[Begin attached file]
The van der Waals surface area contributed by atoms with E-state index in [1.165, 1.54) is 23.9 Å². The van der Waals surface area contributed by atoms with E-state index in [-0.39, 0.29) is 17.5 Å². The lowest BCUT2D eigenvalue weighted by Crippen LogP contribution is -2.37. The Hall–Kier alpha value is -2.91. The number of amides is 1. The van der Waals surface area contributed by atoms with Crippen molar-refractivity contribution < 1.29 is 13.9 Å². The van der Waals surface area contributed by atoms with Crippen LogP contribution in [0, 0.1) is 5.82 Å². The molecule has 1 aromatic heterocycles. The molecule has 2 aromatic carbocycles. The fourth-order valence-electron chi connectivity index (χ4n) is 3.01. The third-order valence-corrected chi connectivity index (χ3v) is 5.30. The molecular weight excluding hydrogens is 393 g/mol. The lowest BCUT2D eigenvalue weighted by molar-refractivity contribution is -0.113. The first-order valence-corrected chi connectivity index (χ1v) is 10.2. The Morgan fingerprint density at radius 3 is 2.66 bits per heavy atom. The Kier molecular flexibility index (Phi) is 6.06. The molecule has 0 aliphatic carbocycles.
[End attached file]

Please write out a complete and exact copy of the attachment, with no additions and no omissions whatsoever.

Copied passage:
The van der Waals surface area contributed by atoms with E-state index in [1.165, 1.54) is 23.9 Å². The van der Waals surface area contributed by atoms with E-state index in [-0.39, 0.29) is 17.5 Å². The lowest BCUT2D eigenvalue weighted by Crippen LogP contribution is -2.37. The Hall–Kier alpha value is -2.91. The number of amides is 1. The van der Waals surface area contributed by atoms with Crippen molar-refractivity contribution < 1.29 is 13.9 Å². The van der Waals surface area contributed by atoms with Crippen LogP contribution in [0, 0.1) is 5.82 Å². The molecule has 1 aromatic heterocycles. The molecule has 2 aromatic carbocycles. The fourth-order valence-electron chi connectivity index (χ4n) is 3.01. The third-order valence-corrected chi connectivity index (χ3v) is 5.30. The molecular weight excluding hydrogens is 393 g/mol. The lowest BCUT2D eigenvalue weighted by molar-refractivity contribution is -0.113. The first-order valence-corrected chi connectivity index (χ1v) is 10.2. The Morgan fingerprint density at radius 3 is 2.66 bits per heavy atom. The Kier molecular flexibility index (Phi) is 6.06. The molecule has 0 aliphatic carbocycles.